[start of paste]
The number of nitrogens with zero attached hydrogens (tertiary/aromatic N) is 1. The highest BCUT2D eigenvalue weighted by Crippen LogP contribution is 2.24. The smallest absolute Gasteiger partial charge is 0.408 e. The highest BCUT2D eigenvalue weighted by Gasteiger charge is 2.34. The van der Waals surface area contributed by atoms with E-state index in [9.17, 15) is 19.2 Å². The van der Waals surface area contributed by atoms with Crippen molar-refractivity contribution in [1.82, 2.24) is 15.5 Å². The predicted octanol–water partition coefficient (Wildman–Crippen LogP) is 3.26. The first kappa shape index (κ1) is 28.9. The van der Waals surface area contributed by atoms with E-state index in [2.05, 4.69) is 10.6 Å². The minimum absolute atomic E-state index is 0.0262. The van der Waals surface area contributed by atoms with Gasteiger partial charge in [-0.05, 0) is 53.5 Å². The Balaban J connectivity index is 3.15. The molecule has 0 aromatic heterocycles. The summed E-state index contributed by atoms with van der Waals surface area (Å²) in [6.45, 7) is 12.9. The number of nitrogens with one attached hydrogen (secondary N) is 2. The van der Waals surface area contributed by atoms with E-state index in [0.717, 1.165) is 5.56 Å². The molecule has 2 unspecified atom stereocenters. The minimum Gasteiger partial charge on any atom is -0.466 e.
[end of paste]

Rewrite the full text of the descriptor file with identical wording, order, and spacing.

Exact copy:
The number of nitrogens with zero attached hydrogens (tertiary/aromatic N) is 1. The highest BCUT2D eigenvalue weighted by Crippen LogP contribution is 2.24. The smallest absolute Gasteiger partial charge is 0.408 e. The highest BCUT2D eigenvalue weighted by Gasteiger charge is 2.34. The van der Waals surface area contributed by atoms with E-state index in [9.17, 15) is 19.2 Å². The van der Waals surface area contributed by atoms with Crippen molar-refractivity contribution in [1.82, 2.24) is 15.5 Å². The predicted octanol–water partition coefficient (Wildman–Crippen LogP) is 3.26. The first kappa shape index (κ1) is 28.9. The van der Waals surface area contributed by atoms with E-state index in [2.05, 4.69) is 10.6 Å². The minimum absolute atomic E-state index is 0.0262. The van der Waals surface area contributed by atoms with Gasteiger partial charge in [-0.05, 0) is 53.5 Å². The Balaban J connectivity index is 3.15. The molecule has 0 aromatic heterocycles. The summed E-state index contributed by atoms with van der Waals surface area (Å²) in [6.45, 7) is 12.9. The number of nitrogens with one attached hydrogen (secondary N) is 2. The van der Waals surface area contributed by atoms with E-state index in [0.717, 1.165) is 5.56 Å². The molecule has 2 unspecified atom stereocenters. The minimum Gasteiger partial charge on any atom is -0.466 e.